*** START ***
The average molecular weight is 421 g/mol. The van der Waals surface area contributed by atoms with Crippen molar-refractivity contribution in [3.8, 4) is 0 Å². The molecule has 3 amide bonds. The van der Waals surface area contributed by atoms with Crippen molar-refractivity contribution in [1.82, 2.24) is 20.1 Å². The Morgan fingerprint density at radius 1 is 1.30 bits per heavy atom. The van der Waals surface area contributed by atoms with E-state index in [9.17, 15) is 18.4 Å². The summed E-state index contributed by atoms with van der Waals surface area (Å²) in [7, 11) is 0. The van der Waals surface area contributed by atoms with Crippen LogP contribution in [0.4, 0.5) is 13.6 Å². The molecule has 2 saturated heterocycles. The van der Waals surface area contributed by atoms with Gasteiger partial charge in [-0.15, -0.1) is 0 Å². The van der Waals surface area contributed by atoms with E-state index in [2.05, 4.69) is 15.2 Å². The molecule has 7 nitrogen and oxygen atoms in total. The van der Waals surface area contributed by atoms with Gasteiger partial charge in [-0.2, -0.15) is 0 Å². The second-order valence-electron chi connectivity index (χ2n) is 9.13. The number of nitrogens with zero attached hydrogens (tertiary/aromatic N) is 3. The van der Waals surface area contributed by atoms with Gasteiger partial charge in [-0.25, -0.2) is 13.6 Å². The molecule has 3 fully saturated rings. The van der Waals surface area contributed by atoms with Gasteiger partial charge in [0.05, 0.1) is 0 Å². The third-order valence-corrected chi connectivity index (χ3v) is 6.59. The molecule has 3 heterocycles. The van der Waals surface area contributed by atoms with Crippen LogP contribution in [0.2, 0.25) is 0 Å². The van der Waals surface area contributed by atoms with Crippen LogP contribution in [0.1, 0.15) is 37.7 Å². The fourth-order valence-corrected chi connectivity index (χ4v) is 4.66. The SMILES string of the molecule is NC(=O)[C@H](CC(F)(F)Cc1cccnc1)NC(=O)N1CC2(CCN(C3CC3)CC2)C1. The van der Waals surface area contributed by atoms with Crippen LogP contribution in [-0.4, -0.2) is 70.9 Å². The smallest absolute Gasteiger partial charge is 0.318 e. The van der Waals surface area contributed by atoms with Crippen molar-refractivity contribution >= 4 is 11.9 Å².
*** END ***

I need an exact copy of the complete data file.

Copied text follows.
The average molecular weight is 421 g/mol. The van der Waals surface area contributed by atoms with Crippen molar-refractivity contribution in [3.8, 4) is 0 Å². The molecule has 3 amide bonds. The van der Waals surface area contributed by atoms with Crippen molar-refractivity contribution in [1.82, 2.24) is 20.1 Å². The Morgan fingerprint density at radius 1 is 1.30 bits per heavy atom. The van der Waals surface area contributed by atoms with E-state index in [9.17, 15) is 18.4 Å². The summed E-state index contributed by atoms with van der Waals surface area (Å²) in [7, 11) is 0. The van der Waals surface area contributed by atoms with Crippen LogP contribution in [0.4, 0.5) is 13.6 Å². The molecule has 2 saturated heterocycles. The van der Waals surface area contributed by atoms with Gasteiger partial charge in [-0.15, -0.1) is 0 Å². The van der Waals surface area contributed by atoms with E-state index in [2.05, 4.69) is 15.2 Å². The molecule has 7 nitrogen and oxygen atoms in total. The van der Waals surface area contributed by atoms with Gasteiger partial charge in [-0.2, -0.15) is 0 Å². The second-order valence-electron chi connectivity index (χ2n) is 9.13. The number of nitrogens with zero attached hydrogens (tertiary/aromatic N) is 3. The van der Waals surface area contributed by atoms with Gasteiger partial charge in [-0.25, -0.2) is 13.6 Å². The molecule has 3 fully saturated rings. The van der Waals surface area contributed by atoms with Gasteiger partial charge in [0.05, 0.1) is 0 Å². The third-order valence-corrected chi connectivity index (χ3v) is 6.59. The molecule has 3 heterocycles. The van der Waals surface area contributed by atoms with Crippen LogP contribution in [0.2, 0.25) is 0 Å². The van der Waals surface area contributed by atoms with Crippen LogP contribution in [0.1, 0.15) is 37.7 Å². The fourth-order valence-corrected chi connectivity index (χ4v) is 4.66. The SMILES string of the molecule is NC(=O)[C@H](CC(F)(F)Cc1cccnc1)NC(=O)N1CC2(CCN(C3CC3)CC2)C1. The van der Waals surface area contributed by atoms with Crippen LogP contribution in [-0.4, -0.2) is 70.9 Å². The smallest absolute Gasteiger partial charge is 0.318 e. The van der Waals surface area contributed by atoms with Crippen molar-refractivity contribution >= 4 is 11.9 Å².